photos by Jess Draper
photos by Jess Draper
Easy — and free — seed-starting pots can be placed into a standard seed flat or whatever salad clam shell, large food storage container, etc. that you may have on hand. The only supplies needed are a couple copies of The Nugget (it’s printed with non-toxic soy-based inks, in case you’re wondering) that you’re done reading, an empty toilet paper roll (or tomato paste can), scissors, pencil and a ruler. If you have kiddos, this is a fun activity to do together — my 4-year-old had a great time and was especially good at filling the pots with soil using an old coffee scoop.

Measure and mark three-inch vertical strips on your paper.

Cut the strips — I found about 10 sheets easy to cut through at once. Repeat until the paper (excluding folded spine) is all in three-inch wide strips.

Position a strip perpendicular to the toilet paper roll with approximately one inch overhanging the end of the roll. Wrap the strip around the roll the entire length of the strip, not too tight or it will be difficult to slide off.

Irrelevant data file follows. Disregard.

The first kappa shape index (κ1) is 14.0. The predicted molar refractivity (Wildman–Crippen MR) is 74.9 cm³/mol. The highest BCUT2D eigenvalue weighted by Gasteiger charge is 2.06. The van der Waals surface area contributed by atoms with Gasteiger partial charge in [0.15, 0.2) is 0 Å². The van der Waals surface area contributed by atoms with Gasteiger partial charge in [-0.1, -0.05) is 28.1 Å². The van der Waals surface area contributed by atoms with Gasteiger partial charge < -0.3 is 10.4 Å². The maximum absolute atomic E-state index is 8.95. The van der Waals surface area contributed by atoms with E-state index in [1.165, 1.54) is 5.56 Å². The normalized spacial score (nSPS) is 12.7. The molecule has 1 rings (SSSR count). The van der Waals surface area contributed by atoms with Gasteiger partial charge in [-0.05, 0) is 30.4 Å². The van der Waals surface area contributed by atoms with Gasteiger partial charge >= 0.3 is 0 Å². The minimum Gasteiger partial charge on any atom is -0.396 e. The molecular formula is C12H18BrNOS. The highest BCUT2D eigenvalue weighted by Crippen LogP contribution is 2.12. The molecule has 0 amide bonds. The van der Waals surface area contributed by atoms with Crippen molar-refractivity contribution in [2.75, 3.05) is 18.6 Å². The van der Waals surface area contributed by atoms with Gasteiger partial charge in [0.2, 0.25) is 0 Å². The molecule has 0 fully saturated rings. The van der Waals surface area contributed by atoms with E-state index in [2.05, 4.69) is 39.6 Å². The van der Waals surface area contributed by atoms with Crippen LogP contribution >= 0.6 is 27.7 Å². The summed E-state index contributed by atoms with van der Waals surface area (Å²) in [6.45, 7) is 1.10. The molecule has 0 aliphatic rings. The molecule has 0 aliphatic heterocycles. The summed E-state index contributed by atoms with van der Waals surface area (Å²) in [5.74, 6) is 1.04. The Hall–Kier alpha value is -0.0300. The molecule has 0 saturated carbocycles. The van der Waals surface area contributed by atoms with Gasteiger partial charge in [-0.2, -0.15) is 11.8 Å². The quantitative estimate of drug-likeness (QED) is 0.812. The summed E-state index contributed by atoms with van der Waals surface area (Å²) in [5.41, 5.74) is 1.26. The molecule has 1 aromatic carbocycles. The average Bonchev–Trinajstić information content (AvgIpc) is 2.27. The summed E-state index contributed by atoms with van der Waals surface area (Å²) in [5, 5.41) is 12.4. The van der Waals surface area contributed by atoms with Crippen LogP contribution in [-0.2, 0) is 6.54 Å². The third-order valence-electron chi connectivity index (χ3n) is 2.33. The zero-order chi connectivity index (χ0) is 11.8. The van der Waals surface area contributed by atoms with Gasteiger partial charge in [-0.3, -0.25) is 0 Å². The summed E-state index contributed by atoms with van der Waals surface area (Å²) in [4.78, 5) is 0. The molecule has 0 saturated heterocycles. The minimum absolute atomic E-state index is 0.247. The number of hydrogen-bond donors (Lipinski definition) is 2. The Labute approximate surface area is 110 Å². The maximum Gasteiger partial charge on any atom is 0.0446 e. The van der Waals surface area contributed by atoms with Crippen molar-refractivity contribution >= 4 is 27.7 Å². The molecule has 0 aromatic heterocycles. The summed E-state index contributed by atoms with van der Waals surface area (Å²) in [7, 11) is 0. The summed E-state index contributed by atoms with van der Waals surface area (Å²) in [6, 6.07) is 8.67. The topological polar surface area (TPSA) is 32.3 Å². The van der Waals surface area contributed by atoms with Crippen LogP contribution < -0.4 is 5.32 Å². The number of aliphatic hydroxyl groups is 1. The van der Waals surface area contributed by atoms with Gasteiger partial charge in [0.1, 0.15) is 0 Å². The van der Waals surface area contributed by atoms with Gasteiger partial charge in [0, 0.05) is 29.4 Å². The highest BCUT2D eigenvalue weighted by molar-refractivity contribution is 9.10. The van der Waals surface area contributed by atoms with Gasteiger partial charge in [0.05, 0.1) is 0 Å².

Fold over the portion extending past the roll to create the bottom. Pinches the edges a bit so the form holds then pull the paper off the roll.

Gently fill the pots with seed starting mixture all the way to the top, firm the soil so they are good and full. We used an old coffee scoop to make filling them easier.

Line the filled pots up in your tray. Add seeds of your choice according to package directions — pay attention to planting depth, temperature required for germination, and how soon you should start seeds indoors before the last frost date. (In Sisters there may not be a “last frost” date, but when the snow is off of Black Butte you should be OK to put your plants out with protection as needed.) I just started my tomato seeds for now. In a few weeks I’ll start cucumbers, peppers, and zucchinis.

Remember that drainage is key to seed starting success, as is keeping the soil moist and warm. A sunny kitchen window usually works for me. Some folks like to get the germination started on top of the refrigerator for added warmth.